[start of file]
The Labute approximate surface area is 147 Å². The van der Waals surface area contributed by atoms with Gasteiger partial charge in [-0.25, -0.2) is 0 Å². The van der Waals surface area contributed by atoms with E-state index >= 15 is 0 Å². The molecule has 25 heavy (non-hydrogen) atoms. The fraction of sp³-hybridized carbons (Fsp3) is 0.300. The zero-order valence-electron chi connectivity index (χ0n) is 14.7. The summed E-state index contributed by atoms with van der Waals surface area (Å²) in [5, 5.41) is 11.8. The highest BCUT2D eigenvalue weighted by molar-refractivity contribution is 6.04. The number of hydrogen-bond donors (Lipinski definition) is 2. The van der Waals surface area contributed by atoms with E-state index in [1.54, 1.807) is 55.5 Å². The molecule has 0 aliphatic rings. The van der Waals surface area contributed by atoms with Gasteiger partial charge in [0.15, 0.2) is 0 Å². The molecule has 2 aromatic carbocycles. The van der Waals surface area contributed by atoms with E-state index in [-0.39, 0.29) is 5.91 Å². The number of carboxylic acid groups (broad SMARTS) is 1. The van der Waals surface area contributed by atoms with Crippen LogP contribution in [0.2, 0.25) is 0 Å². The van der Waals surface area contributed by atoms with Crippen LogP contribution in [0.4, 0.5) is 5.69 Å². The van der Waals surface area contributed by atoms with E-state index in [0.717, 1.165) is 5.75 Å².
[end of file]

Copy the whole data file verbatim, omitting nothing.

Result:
The Labute approximate surface area is 147 Å². The van der Waals surface area contributed by atoms with Gasteiger partial charge in [-0.25, -0.2) is 0 Å². The van der Waals surface area contributed by atoms with E-state index >= 15 is 0 Å². The molecule has 25 heavy (non-hydrogen) atoms. The fraction of sp³-hybridized carbons (Fsp3) is 0.300. The zero-order valence-electron chi connectivity index (χ0n) is 14.7. The summed E-state index contributed by atoms with van der Waals surface area (Å²) in [5, 5.41) is 11.8. The highest BCUT2D eigenvalue weighted by molar-refractivity contribution is 6.04. The number of hydrogen-bond donors (Lipinski definition) is 2. The van der Waals surface area contributed by atoms with E-state index in [1.54, 1.807) is 55.5 Å². The molecule has 0 aliphatic rings. The van der Waals surface area contributed by atoms with Gasteiger partial charge in [0.15, 0.2) is 0 Å². The molecule has 2 aromatic carbocycles. The van der Waals surface area contributed by atoms with E-state index in [-0.39, 0.29) is 5.91 Å². The number of carboxylic acid groups (broad SMARTS) is 1. The van der Waals surface area contributed by atoms with Crippen LogP contribution in [0.2, 0.25) is 0 Å². The van der Waals surface area contributed by atoms with Crippen LogP contribution in [0.4, 0.5) is 5.69 Å². The van der Waals surface area contributed by atoms with E-state index in [0.717, 1.165) is 5.75 Å².